A weird tactic to promote abortion backfires in Ireland

Carolyn Moynihan
December 1, 2017
Reproduced with Permission

The push to make Ireland a Thoroughly Modern Millie by legalising abortion has seen some supporters exploiting the tragic story of the former Tuam Mother and Baby Home, according to The Irish Catholic newspaper. But former residents and others involved in uncovering the facts about Tuam are not having it.

"They now want to offer abortion as a solution to 'unwanted children' - sure isn't that me," a man identified as Patrick told the paper.

"If abortion was legal back in the day, I probably wouldn't be here. The people that were born in Tuam - sure we'd be the first ones aborted."

His comment highlights the idiocy of the "pro-choice" move.

As we have noted in previous coverage on MercatorNet , the Tuam home for unmarried mothers (closed in 1961) has come to represent a dark and discriminatory past when Catholic Ireland cared more about the appearance of respectability than the rights of poor young women and the wellbeing their children.

Indeed, when the poor little mites died of malnutrition and disease their bodies were, according to a popular myth, "thrown into septic tanks" on the site. This, says an abortion advocate quoted in Irish Catholic, shows the "horrific track record" of the Church in caring for the vulnerable in Ireland.

However, if the Church would shut up about the value of human life in the womb and allow the Irish to kill little foetuses and throw them in hospital waste bins to be incinerated, it would somehow redeem itself and make Ireland a Better Place. Or at least appear Respectable in the eyes of the global elite.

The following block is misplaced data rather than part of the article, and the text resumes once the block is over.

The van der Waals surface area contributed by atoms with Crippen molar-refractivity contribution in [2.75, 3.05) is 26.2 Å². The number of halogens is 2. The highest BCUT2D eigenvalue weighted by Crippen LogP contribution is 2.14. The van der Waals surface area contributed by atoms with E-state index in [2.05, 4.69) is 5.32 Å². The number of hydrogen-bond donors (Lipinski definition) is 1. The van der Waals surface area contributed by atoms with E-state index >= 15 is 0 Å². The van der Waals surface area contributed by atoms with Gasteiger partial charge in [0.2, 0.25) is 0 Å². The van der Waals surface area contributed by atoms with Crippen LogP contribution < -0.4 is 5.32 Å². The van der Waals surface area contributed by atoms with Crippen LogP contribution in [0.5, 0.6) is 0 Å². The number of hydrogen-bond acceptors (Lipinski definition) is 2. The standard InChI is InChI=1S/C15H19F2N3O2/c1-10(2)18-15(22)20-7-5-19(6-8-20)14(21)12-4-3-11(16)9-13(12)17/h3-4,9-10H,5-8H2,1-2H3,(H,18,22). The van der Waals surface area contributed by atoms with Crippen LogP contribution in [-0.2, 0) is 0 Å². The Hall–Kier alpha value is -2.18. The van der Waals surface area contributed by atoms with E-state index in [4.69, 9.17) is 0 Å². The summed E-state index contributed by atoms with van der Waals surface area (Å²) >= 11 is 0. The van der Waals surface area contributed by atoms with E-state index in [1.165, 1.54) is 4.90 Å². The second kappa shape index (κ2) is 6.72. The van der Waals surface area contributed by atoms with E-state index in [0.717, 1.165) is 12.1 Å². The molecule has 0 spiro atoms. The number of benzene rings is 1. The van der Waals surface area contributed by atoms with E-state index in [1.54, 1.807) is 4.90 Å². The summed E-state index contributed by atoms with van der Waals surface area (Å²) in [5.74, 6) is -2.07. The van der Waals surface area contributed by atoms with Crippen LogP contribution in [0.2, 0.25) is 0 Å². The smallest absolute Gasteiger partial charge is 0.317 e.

Well, the Tuam "survivors" may have had a hard time in childhood but it seems to have left their reason intact:

A fellow onetime resident of the home, Walter Francis, joined Patrick in saying "We wish to see the Eighth Amendment retained in the Constitution. If abortion was legal back in the day, we mightn't be here today."

And here's the grand-daughter of a woman inmate who happened to have no complaints about the care she received at the Tuam home:

"It still baffles me how the media can run the pro-abortion narrative alongside the 'dumped Tuam babies' narrative without seeing any contradiction," she said, adding that the Eighth Amendment guarantees protection to the most vulnerable.

Also, Mary Moriarty, who in October 1975 entered the crypt containing infants remains on the home's former grounds and who helps people raised in the home trace their relatives:

"I cannot understand why this story is being used as a platform by some from which to campaign for the repealing of the Eighth Amendment".

Declaring herself to be "totally against abortion", Mrs Moriarty urged adoption as an alternative, saying "there are people crying out for children".

So, bad move, pro-choicers. Victims are victims, no matter how small they are.

Note: The Eighth Amendment of the Constitution of Ireland recognized the equal right to life of the mother and the unborn child. This amendment created a constitutional recognition of an unborn child's life and so makes it impossible for any government to introduce legislation allowing for terminations in the womb except in exceptional circumstances. It was effected by the Eighth Amendment of the Constitution Act, 1983, which was approved by referendum on 7 September 1983 and signed into law on the 7 October of the same year.